Friday, March 24, 2017

Biblical

As history and revelation,
the bible’s stories have long ago fallen away;
we now know that
almost nothing that happens in it
actually happened,
and that its miracles, large and small,
are of the same kind and credibility
as all the other miracles that crowd superstition.

Only a handful of fundamentalists,
in America sometimes more like an armful,
and at times like a roomful,
read it literally.

We read and dissect the books and verses of the Bible
because they tell beautiful stories,
stirring and shapely.
We read the good book because it is a good book.

We explore the stories because they are transfixing stories,
dense and compelling.

The beauty of the Song of Songs,
or the nobility of the account of creation in Genesis,
or the poetic hum of the Psalms
are beautiful as poetic myths alone can be.

The Bible contains good tales
and great poetry,
and we need not worry about their sources.

We read them as we read all good fiction,
for their perplexities as much as for their obvious points.

Reading the Bible requires intellectual detachment,
with a sense that that the miracles imagined
do not diminish what they tell us about imagination,
or about mankind.
We read the holy book
in order to learn why we need none.

Many moral ideas
 of inclusion, tolerance, pluralism, and the equality of man, 
and the emancipation of women
 depend on the diminishment and destruction 
of the traditional idea of an authoritarian God
depicted in the Bible.
The Bible
is inspired as are many great works of Art,
but what makes the Bible holy
or sinful
is what we do or don’t do with it.



Wednesday, March 22, 2017

Death

The great secret of death,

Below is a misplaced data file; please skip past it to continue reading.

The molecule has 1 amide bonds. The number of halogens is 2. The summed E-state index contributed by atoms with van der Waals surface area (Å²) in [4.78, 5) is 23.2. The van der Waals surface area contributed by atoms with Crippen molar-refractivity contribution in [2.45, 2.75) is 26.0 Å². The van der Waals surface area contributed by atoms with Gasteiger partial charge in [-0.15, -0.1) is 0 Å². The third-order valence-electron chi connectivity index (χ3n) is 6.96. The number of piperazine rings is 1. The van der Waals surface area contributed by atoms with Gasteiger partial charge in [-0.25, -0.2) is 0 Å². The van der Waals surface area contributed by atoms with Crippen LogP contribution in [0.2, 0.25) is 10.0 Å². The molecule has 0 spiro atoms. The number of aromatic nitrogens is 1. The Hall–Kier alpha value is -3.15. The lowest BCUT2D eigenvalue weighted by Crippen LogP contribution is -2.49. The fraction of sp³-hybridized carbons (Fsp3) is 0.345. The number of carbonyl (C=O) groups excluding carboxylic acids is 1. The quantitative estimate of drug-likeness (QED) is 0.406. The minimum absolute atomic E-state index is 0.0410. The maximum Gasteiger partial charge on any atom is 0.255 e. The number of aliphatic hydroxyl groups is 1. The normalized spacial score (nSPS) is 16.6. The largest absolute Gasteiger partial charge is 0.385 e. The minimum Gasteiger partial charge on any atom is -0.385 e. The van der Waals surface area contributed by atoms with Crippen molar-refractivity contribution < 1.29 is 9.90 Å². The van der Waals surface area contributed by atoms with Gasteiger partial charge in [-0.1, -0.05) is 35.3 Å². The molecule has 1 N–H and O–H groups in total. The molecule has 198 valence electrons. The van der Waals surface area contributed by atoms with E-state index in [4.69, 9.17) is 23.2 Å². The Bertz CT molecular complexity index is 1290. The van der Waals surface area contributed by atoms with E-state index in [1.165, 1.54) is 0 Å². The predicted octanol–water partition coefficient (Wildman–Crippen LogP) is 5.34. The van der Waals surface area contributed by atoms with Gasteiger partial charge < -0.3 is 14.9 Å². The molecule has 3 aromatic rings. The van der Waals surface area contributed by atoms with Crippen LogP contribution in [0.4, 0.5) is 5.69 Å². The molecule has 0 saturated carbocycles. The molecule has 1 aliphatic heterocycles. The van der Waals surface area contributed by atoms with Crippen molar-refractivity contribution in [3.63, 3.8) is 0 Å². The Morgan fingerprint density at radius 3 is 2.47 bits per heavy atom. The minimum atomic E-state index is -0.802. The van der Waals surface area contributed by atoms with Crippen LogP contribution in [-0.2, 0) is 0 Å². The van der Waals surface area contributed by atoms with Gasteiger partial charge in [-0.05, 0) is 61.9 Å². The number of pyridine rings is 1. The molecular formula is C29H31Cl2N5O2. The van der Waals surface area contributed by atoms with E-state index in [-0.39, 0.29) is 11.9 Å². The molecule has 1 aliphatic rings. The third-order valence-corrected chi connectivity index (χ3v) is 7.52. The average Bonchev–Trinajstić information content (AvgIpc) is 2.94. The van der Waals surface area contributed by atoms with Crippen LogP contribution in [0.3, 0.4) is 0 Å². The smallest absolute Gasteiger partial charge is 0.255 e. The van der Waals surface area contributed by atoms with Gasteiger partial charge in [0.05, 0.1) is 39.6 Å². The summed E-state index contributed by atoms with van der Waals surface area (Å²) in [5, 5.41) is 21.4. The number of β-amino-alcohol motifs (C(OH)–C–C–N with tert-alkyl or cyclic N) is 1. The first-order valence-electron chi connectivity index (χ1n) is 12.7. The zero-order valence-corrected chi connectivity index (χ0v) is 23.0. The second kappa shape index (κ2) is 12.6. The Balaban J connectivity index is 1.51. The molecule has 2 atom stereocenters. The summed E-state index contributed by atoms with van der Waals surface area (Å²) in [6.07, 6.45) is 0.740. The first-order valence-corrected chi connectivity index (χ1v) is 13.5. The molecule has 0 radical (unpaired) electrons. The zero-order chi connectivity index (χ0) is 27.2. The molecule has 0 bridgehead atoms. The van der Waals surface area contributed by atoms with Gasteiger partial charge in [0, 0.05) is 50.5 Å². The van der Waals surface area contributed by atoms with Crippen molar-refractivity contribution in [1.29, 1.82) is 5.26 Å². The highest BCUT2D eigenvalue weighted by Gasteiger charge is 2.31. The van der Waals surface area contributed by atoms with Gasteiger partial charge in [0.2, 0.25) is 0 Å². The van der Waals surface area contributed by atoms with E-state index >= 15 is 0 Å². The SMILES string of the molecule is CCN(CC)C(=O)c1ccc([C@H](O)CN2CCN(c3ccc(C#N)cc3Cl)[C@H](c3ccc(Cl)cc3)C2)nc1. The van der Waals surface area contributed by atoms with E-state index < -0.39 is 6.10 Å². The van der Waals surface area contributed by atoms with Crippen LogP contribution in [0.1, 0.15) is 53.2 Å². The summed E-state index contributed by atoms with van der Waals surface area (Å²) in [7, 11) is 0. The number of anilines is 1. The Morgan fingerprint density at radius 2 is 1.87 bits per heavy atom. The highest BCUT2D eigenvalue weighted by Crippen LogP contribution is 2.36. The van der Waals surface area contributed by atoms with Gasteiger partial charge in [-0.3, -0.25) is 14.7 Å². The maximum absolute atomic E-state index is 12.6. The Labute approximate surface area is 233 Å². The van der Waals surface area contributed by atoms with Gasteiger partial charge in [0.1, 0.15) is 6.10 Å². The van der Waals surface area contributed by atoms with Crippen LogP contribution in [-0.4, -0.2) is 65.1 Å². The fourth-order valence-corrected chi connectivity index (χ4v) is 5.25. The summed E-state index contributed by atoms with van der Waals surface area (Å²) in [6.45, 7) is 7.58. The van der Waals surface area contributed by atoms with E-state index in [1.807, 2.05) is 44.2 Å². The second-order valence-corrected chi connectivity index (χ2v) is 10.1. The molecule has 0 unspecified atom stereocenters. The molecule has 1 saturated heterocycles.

and perhaps its deepest connection with me,
is that in taking from me a life I have loved,
death does not wound me,
 but lifts me
toward a more perfect understanding of life
and of myself.

I am not saying that I can love death,
but rather that I should love life so generously,
without picking and choosing,
so that I automatically include it in my life,
in my love.

This is what actually happens with love,
which cannot be stopped or constricted.
It is only when I exclude love in my life,
that death becomes more and more foreign to me
and, ultimately, an enemy.

It is conceivable
that death is infinitely closer to me
than life itself.

Death is not the opposite of life,
simply the opposite of birth,
both a normal part of life.

As long as I stand in opposition to Death 
I disfigure it. 

 Death is a friend, 
a close friend, 
perhaps the only friend who can never be misled 
by my ploys and vacillations,
 not in the sentimental, romantic sense 
of distrusting or renouncing life. 

Death is a friend 
precisely because it brings me into absolute and passionate presence 
with all that is here, 
that is natural, 
that is love.

Life always says Yes and No simultaneously. 
Death  stands before eternity and says only
 Yes.





Monday, March 20, 2017

Bible Stories

Why did it take
one, two, three or more generations
to write down all the things
Jesus said and did?

Kind of strange
given all that Jesus was said
to have done.